Memoir essay from Norman J. Olson

journey of a baby boomer from the country to the suburbs

by:  Norman J. Olson

in 1959, at age 11, I moved from a small failing dairy farm in West Central Wisconsin to the slums of St. Paul, Minnesota’s East Side…

I went from a one room country school set in a sheep pasture, to Erickson Elementary which must have had about 500 kids….  a tough school in what today would be called an “inner city” neighborhood…   we lived upstairs from my mother’s parents in a big old house on Desoto Street (which I thought was named for the car)…  this had once been a nice house with a marble fireplace and a stained glass window over the front stairway, but had been divided into a duplex many years before and was now just another rundown house with brown shake siding on the rundown East Side of St. Paul…   the only tougher area in St. Paul at that time was the black neighborhood on Rondo Street…  which was demolished in the 1970s when the freeway connecting St. Paul to Minneapolis was by some mysterious chance run right down Rondo Street…  through the middle of the city’s black neighborhood…  so much for the “good old days…”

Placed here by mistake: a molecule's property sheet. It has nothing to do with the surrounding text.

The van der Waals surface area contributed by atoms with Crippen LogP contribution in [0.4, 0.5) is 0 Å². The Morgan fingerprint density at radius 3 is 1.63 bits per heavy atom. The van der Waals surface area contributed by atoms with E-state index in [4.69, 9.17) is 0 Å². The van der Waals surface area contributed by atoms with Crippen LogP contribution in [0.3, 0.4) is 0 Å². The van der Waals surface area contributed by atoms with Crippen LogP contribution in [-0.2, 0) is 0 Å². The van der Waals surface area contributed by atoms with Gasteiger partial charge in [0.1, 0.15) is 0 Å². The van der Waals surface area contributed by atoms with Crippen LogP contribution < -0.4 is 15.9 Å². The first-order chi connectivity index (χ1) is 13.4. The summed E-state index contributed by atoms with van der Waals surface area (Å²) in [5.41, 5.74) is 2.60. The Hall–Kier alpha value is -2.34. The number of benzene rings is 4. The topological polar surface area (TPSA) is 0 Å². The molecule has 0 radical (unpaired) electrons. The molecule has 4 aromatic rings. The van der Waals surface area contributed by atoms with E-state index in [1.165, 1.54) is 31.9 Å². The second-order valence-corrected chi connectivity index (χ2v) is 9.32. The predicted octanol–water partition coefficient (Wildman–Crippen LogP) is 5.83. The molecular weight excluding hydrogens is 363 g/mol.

I remember the first night in the new apartment…  it was in late fall so cold weather had set in and the apartment had a space heater…  the farm house had been heated with wood or coal in a parlor furnace and had never been really warm in the winter…  with the natural gas fired space heater, we were amazed that you could make the inside of your house warm like summer, even in the middle of winter and for the first week, we kept it at like 80 degrees in there…  we were so amazed to be really warm in the winter…